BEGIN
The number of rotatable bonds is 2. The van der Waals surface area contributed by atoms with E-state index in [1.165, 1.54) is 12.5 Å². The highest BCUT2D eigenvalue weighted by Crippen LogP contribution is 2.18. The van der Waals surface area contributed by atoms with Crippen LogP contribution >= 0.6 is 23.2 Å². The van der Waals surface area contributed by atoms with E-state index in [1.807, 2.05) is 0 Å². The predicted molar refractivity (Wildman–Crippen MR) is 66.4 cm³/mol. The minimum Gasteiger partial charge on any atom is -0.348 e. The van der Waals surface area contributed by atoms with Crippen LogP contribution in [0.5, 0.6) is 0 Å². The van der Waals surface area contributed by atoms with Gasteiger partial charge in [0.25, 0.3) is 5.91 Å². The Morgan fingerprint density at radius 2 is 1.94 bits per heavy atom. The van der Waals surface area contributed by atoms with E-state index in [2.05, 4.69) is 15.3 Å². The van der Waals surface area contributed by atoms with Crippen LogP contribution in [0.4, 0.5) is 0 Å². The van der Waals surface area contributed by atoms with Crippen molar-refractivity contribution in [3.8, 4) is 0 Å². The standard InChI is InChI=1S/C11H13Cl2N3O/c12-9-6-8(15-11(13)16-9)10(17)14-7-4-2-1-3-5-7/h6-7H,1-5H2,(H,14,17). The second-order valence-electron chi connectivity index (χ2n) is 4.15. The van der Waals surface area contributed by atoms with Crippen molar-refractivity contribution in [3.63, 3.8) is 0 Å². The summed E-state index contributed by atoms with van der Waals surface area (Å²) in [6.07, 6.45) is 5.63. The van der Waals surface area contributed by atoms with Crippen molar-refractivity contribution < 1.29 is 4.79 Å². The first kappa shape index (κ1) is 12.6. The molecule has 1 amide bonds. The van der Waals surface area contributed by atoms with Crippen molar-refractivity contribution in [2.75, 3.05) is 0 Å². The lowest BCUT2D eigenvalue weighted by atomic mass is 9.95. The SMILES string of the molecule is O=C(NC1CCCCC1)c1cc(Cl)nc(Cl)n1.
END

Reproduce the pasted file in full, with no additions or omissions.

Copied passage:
The number of rotatable bonds is 2. The van der Waals surface area contributed by atoms with E-state index in [1.165, 1.54) is 12.5 Å². The highest BCUT2D eigenvalue weighted by Crippen LogP contribution is 2.18. The van der Waals surface area contributed by atoms with Crippen LogP contribution >= 0.6 is 23.2 Å². The van der Waals surface area contributed by atoms with E-state index in [1.807, 2.05) is 0 Å². The predicted molar refractivity (Wildman–Crippen MR) is 66.4 cm³/mol. The minimum Gasteiger partial charge on any atom is -0.348 e. The van der Waals surface area contributed by atoms with Crippen LogP contribution in [0.5, 0.6) is 0 Å². The van der Waals surface area contributed by atoms with Gasteiger partial charge in [0.25, 0.3) is 5.91 Å². The Morgan fingerprint density at radius 2 is 1.94 bits per heavy atom. The van der Waals surface area contributed by atoms with E-state index in [2.05, 4.69) is 15.3 Å². The van der Waals surface area contributed by atoms with Crippen LogP contribution in [0.4, 0.5) is 0 Å². The van der Waals surface area contributed by atoms with Crippen molar-refractivity contribution in [3.8, 4) is 0 Å². The standard InChI is InChI=1S/C11H13Cl2N3O/c12-9-6-8(15-11(13)16-9)10(17)14-7-4-2-1-3-5-7/h6-7H,1-5H2,(H,14,17). The second-order valence-electron chi connectivity index (χ2n) is 4.15. The van der Waals surface area contributed by atoms with Crippen molar-refractivity contribution in [3.63, 3.8) is 0 Å². The summed E-state index contributed by atoms with van der Waals surface area (Å²) in [6.07, 6.45) is 5.63. The van der Waals surface area contributed by atoms with Crippen molar-refractivity contribution < 1.29 is 4.79 Å². The first kappa shape index (κ1) is 12.6. The molecule has 1 amide bonds. The van der Waals surface area contributed by atoms with Crippen molar-refractivity contribution in [2.75, 3.05) is 0 Å². The lowest BCUT2D eigenvalue weighted by atomic mass is 9.95. The SMILES string of the molecule is O=C(NC1CCCCC1)c1cc(Cl)nc(Cl)n1.